The liggers shook with laughter as they stood in the centre of the Albatross Gallery, big drops of wine poured freely over the rims of their glasses. It was one of those perfect nights in the west end, thought Audrey happily. Something that was becoming increasingly rare of late. A good combination of friends had assembled in the centre of the space and the wine was superb.
“Shame about the art,” said Audrey, her thoughts continuing out loud. She raised a greying eyebrow above the rim of her glasses, which had not quite been disguised by the thin brown lines of a khol pencil hurriedly applied on the bus.
The group looked at their surroundings. Brash, cartoon-like images of London, Dubai and Sydney glared at them from the walls. Some of these horrors had even incorporated McDonald’s.
Audrey shuddered in her navy and tan coloured dress. The fitted garment accentuated her short, yet robust form and her long brown hair hung over the fabric in two straight curtains, parted directly in the middle.
“It’s dreadful,” agreed Moira, a flame-haired painter. “All the artists we know, and this is what floats to the top.”
“Well it’s certainly popular,” said Audrey, gesticulating towards the tiny red on the wall that accompanied each piece. Wine sloshed in a semi-circle around them.
“A load of banks probably bought them for their offices” grumbled Dudley, their tall scruffy companion, a ‘staunch anti-capitalist’ and new to the gallery scene. “It’s all the same bowl of soup.”
They all tutted and glugged down their drinks. A gallery assistant emerged from the kitchen with a tray of canapes and the group were quick to surround her.
Audrey quickly devoured the two pieces of toast and smoked salmon that she had retrieved and sighed as she caught sight of the empty tray yards ahead. “Just a couple of crumbs,” she moaned.
“It’s every twenty minutes on the dot they bring out these out,” complained Moira.
It was now approaching 8pm and Audrey and Moira decided to peruse the space in search of a final top-up. The two women were old friends. They had met at a private view back in the early nineties when Moira asked Audrey where she had bought her lime-coloured hipsters. The rest was history that they could not remember most of.
“So how have you been sweetheart?” asked Moira.
“Oh struggling on. Trying to sue my boss” said Audrey. “Then hopefully I can do up my front room, and be a perfect grandma.”
“Awww, and how is the beautiful baby?” asked Moira.
“Yep. Good. Wonderful. You know, I was born to be a grandma.”
“Oh yes. Of course darlin’” said Moira, patting her arm and smiling fondly.
“I’m going to show him the way. Stop him from being one of the herd.” Audrey said firmly.
“Well, perhaps you should introduce him to Dudley,” said Moira picking up some paper from the front counter and flicking through it absent-mindedly. Suddenly she froze.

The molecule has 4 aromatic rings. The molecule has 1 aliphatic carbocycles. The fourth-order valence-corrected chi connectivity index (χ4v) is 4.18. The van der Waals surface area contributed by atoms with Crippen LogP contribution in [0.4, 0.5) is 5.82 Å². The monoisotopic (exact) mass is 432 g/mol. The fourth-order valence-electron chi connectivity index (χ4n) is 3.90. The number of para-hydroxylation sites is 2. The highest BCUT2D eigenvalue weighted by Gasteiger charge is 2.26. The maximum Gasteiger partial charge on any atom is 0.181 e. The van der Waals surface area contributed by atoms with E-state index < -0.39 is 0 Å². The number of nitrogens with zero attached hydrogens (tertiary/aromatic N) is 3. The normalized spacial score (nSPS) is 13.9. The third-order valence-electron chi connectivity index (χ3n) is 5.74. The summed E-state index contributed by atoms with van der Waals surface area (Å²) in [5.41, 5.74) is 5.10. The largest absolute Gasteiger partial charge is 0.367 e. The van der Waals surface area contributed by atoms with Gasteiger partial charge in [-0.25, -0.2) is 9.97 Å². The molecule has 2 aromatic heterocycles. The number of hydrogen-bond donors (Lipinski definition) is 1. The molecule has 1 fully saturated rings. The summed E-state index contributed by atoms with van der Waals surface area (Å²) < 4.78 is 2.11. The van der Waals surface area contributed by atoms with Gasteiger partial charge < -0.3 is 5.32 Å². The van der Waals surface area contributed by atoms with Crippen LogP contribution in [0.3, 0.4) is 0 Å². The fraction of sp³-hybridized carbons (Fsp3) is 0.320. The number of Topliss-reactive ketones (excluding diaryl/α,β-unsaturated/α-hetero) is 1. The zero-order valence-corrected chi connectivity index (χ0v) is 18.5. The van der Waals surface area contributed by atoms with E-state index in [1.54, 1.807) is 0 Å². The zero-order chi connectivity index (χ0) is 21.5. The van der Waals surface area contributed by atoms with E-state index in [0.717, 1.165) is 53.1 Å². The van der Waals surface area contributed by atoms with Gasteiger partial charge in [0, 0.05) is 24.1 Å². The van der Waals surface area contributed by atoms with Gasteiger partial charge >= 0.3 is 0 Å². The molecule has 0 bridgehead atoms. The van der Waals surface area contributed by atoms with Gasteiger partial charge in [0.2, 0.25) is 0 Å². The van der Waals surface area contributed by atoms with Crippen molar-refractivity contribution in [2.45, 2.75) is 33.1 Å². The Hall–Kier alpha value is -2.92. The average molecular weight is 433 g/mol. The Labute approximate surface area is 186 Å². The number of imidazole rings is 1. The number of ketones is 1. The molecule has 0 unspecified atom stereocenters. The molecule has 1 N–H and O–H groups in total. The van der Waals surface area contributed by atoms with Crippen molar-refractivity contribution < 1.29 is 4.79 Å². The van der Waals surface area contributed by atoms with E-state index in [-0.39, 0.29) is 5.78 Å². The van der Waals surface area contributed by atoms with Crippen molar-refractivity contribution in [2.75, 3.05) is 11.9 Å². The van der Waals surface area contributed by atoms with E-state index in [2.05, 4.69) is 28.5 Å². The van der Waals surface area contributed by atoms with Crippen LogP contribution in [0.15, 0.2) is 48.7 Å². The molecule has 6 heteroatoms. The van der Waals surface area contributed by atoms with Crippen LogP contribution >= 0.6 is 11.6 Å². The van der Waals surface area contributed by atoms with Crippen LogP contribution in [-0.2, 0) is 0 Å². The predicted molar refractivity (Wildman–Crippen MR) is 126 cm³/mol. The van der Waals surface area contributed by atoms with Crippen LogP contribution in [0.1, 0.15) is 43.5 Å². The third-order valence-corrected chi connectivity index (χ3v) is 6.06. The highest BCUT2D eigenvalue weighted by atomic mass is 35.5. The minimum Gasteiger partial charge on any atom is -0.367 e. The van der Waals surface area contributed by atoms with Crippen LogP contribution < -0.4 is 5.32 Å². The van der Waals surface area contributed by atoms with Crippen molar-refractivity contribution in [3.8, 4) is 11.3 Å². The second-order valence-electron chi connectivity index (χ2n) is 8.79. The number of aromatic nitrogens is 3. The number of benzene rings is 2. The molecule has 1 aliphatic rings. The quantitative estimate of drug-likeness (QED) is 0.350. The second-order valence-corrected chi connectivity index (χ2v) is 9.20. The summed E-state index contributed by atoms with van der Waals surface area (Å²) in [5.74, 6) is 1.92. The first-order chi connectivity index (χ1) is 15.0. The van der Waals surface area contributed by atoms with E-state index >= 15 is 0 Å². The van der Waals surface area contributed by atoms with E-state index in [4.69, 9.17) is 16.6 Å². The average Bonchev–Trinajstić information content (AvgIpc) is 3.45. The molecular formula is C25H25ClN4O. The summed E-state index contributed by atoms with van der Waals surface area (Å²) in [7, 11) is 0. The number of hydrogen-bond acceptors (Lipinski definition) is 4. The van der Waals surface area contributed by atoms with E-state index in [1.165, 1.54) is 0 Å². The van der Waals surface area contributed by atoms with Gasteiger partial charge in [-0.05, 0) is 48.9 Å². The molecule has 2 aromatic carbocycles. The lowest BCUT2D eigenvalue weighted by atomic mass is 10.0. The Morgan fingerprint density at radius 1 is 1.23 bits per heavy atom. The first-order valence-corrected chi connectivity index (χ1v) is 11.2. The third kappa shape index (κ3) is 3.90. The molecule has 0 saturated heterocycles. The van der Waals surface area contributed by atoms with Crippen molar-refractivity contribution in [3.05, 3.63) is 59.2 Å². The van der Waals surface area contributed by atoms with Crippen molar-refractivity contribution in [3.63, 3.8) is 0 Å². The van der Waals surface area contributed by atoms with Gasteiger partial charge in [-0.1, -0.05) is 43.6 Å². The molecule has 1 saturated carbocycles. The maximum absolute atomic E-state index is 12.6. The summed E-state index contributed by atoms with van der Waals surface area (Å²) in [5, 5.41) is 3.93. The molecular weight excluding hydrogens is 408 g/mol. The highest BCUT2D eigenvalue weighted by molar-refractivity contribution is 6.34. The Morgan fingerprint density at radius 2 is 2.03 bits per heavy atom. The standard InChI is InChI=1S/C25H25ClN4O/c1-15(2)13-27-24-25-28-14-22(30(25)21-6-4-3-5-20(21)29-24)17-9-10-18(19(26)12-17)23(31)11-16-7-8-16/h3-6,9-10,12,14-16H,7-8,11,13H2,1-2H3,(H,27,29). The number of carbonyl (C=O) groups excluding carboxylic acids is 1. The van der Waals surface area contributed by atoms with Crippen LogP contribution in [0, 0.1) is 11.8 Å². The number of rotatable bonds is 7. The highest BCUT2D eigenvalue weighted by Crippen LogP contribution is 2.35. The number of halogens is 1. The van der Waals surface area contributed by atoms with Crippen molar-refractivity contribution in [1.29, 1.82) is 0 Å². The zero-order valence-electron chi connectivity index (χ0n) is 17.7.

“I think my grandson’s going to save the world, Moira. I can really feel it.” Audrey enthused dreamily. “He doesn’t want Peppa Pig, he wants Blake – What? What’s wrong?”
“Audrey, look at this!” squeaked Moira, clutching the papers with white knuckles.
“What is it? Oh, it’s Mac.” she said, recognizing immediately a photograph of their lively Australian friend. “Is he in the show or something?”
“Read the title!” hissed Moira.
“Winos of Cork Street” read Audrey. She gasped. “What is this? Who made it?”
Moira was too stunned to respond. She pointed to the underlined sub-heading. “Keep look out at private views.”
“My God,“ breathed Audrey, flicking through the pages. “There‘s Deborah and Robert – well he is a bloody wino, even I‘ll say that. Martin’s number 3. How the hell did they get these mug shots?”
“They must have taken them zooming in on their phones or something,” said Moira. “How creepy is that?”
“Well, if Mac’s number 2, who on earth is number 1?” said Audrey, taking off her glasses and squinting at the offending document. She slowly turned it back to the front page.
“Excuse me!” A young woman dressed in crisp designer attire appeared before the two friends. Her blond hair appeared to be carefully teased into a scruffy bun, clipped and sprayed into place. Without a further word she snatched the list out of their hands. “This is not for you,” she said coldly before turning on her heel and disappearing into a back room.
“Well, we’ve really stirred up the hornet’s nest now,” said Moira, shaking her head. “I think we should get out of here.”
Audrey nodded slowly. The pair abandoned their empty glasses on the counter and exited, making their way through the crowd that had spilled out onto the street.
“Bill Brown is on till nine,” said Audrey. “We can go there, far away from Big Brother gallery.”
“We weren’t on that list were we?” asked Moira.
“Well we only saw the first couple of pages but I doubt it,” replied Audrey confidently. “We’re not really like them.”
Pic: Claire Palmer
To be continued